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I have worked a lot with various nationally representative data. These data sources have a complex survey design, so the analysis requires the specification of stratification and weight variables. Among the data sources that are within my area of study, machine learning tools have not been applied to them. One obvious reason is that machine learning methods (currently) do not take into account weight and stratification variables.

The goal of the weighted / stratified analyses is to obtain adjusted population estimates, which is different than the goal / purpose of machine learning. What thoughts do people have about using the nationally representative data sources and ignoring the weight and stratification variables? In other words, what would be your thoughts if you reviewing a machine learning study that was used nationally representative data but ignored the weight and stratification variables, assuming that the researcher / author was up-front about this methodological decision and was not making claims of nationally representative results?

Thanks in advance!

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  • $\begingroup$ not accounting for the clustering variables means you will be more confident of your results than you should be. not accounting for the weights completely strips the generalizability. if you are not making representative claims, what then are you making claims of? :) $\endgroup$ – Anthony Damico Jun 11 '14 at 0:38
  • $\begingroup$ @AnthonyDamico, indeed, that makes sense. However, wouldn't the generalizability be equivalent to convenience samples which are ubiquitous in machine learning studies. Not using weights prevents would prevent population estimates to be derived, but won't the correlational structure remain intact? Thanks in advance! $\endgroup$ – Brian P Jun 12 '14 at 0:11
  • $\begingroup$ the correlational structure is the problem: survey data is sampled in clusters, not by srs. so it is often overcorrelated and variances need to be calculated with that in mind. people create new methods for complex-sample data all the time; look for papers with survey and design-adjusted keywords and figure out what makes sense :) $\endgroup$ – Anthony Damico Jun 12 '14 at 4:05
  • $\begingroup$ if you have a linearized design, you could switch it over to a replicate-weighted design with survey:::as.svrepdesign and then somehow force your ml algorithm to sample based on the replicate weights alone -- still needs to be run hundreds of times, but it might make dealing with the clusters easier? :) $\endgroup$ – Anthony Damico Jun 12 '14 at 4:07
  • $\begingroup$ @AnthonyDamico, Thanks for the clarification on the issue of the correlational structure -- that is a helpful perspective. For some relationships, the clustering will most certainly be a problem. Assume that I ignored the issue of clustering in a ML approach but subsequently explored some of the correlational structures with and without the weight and stratification variables using more common regression techniques. Of course, direct comparisons couldn't be made, but it might offer some insight into the extent to which clustering affects the correlational structure. Any thoughts on that? $\endgroup$ – Brian P Jun 12 '14 at 15:35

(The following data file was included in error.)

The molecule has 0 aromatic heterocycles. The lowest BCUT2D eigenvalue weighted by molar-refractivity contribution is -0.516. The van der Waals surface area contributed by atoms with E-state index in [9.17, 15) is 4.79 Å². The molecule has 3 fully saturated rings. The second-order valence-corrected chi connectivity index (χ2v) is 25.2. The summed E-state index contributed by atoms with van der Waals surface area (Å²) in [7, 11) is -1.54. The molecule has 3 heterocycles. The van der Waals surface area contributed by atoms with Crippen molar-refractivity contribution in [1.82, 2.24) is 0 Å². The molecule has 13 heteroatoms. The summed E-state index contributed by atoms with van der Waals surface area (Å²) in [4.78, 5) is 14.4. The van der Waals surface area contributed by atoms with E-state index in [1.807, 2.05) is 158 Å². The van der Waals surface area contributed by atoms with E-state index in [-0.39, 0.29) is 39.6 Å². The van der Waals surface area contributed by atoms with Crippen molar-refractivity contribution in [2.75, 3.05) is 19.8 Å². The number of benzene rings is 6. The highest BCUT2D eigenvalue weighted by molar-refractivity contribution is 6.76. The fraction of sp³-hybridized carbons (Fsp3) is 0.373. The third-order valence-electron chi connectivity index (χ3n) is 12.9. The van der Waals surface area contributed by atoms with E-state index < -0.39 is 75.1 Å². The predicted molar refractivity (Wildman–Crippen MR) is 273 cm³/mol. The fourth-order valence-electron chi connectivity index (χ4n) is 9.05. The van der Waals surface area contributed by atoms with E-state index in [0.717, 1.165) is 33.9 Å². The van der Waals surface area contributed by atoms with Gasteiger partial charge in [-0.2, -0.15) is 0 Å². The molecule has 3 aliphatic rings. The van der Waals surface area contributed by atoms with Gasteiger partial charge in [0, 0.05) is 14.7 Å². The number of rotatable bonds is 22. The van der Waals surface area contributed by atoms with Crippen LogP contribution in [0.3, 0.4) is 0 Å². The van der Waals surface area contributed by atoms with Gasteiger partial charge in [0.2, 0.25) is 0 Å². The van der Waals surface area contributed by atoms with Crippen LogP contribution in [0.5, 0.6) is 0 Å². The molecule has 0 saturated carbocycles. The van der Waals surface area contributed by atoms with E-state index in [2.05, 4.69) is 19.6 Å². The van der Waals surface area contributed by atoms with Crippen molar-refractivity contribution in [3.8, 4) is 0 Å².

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I work for a health care company on our member satisfaction team where weights are constantly applied to match the sample to the populations of our service regions. This is very important for interpretable modeling that aims to explain magnitude of relationships between variables. We also use a lot of ML for other tasks, but it seems like you may be wondering if this is important when using machine learning for prediction.

As you hinted most machine learning techniques were not developed for the purpose of explaining relationships, but for predictive purposes. While a representative sample is important, it may not be critical..until your performance tanks.

If algorithms have sufficient samples to learn respondent types, they will be able to predict new respondents' class (classification) / value (regression) well. For example if you had a data set with 4 variables, height, weight, sex, and age, your algorithm of choice will learn certain types of a person based of these characteristics. Say most people in the population are female, 5'4", 35 years old, and 130 pounds (not fact, just roll with it) and we are trying to predict gender. Now say my sample has a low representation of this demographic proportionally, yet still has a high enough number (N) of this type of person. Our model has learned what that type of person looks like though that type of person is not well represented in my sample. When our model sees a new person with those characteristics it will have learned which label (gender) is most associated with said person. If our sample shows that those characteristics are more related to females than males and this matches the population then all is well. The problem arises when the sample's outcome variable does not represent the population by so much that it predicts a different class / value.

So when it comes down to it, testing your predictive ML model on representative data is where you can find out if you have a problem. However, I think it would be fairly rare to sample in such a biased way that prediction would suffer greatly. If accuracy / kappa statistic / AUC is low or RMSE is high when testing then you might want to shave off those people that over-represent demographics of interest given you have enough data.

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